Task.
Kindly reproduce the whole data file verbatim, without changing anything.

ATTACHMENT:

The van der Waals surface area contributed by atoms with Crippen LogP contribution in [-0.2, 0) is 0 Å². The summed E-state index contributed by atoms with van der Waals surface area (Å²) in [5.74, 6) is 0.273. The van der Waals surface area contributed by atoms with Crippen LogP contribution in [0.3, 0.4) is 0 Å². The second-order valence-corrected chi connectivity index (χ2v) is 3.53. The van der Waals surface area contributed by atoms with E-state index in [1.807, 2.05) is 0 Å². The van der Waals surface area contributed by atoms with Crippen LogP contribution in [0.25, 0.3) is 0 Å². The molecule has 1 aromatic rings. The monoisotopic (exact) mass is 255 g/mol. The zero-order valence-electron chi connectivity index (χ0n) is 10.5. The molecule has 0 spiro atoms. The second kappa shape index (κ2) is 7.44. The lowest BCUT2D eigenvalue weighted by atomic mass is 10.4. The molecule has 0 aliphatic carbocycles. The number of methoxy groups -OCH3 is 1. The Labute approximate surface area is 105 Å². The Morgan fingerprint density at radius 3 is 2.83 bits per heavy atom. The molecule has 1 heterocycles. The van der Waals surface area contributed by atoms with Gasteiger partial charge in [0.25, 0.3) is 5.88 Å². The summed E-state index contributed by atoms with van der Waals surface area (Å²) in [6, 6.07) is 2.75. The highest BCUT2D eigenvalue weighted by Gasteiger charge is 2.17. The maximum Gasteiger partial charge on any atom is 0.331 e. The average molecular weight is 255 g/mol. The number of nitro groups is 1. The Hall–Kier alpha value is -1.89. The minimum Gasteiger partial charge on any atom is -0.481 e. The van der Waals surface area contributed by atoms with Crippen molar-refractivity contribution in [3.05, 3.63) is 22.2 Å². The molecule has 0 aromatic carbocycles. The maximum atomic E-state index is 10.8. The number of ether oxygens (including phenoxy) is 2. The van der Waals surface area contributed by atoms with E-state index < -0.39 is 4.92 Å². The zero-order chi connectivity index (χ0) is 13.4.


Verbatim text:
The van der Waals surface area contributed by atoms with Crippen LogP contribution in [-0.2, 0) is 0 Å². The summed E-state index contributed by atoms with van der Waals surface area (Å²) in [5.74, 6) is 0.273. The van der Waals surface area contributed by atoms with Crippen LogP contribution in [0.3, 0.4) is 0 Å². The second-order valence-corrected chi connectivity index (χ2v) is 3.53. The van der Waals surface area contributed by atoms with E-state index in [1.807, 2.05) is 0 Å². The van der Waals surface area contributed by atoms with Crippen LogP contribution in [0.25, 0.3) is 0 Å². The molecule has 1 aromatic rings. The monoisotopic (exact) mass is 255 g/mol. The zero-order valence-electron chi connectivity index (χ0n) is 10.5. The molecule has 0 spiro atoms. The second kappa shape index (κ2) is 7.44. The lowest BCUT2D eigenvalue weighted by atomic mass is 10.4. The molecule has 0 aliphatic carbocycles. The number of methoxy groups -OCH3 is 1. The Labute approximate surface area is 105 Å². The Morgan fingerprint density at radius 3 is 2.83 bits per heavy atom. The molecule has 1 heterocycles. The van der Waals surface area contributed by atoms with Gasteiger partial charge in [0.25, 0.3) is 5.88 Å². The summed E-state index contributed by atoms with van der Waals surface area (Å²) in [6, 6.07) is 2.75. The highest BCUT2D eigenvalue weighted by Gasteiger charge is 2.17. The maximum Gasteiger partial charge on any atom is 0.331 e. The average molecular weight is 255 g/mol. The number of nitro groups is 1. The Hall–Kier alpha value is -1.89. The minimum Gasteiger partial charge on any atom is -0.481 e. The van der Waals surface area contributed by atoms with Crippen molar-refractivity contribution in [3.05, 3.63) is 22.2 Å². The molecule has 0 aromatic carbocycles. The maximum atomic E-state index is 10.8. The number of ether oxygens (including phenoxy) is 2. The van der Waals surface area contributed by atoms with E-state index < -0.39 is 4.92 Å². The zero-order chi connectivity index (χ0) is 13.4.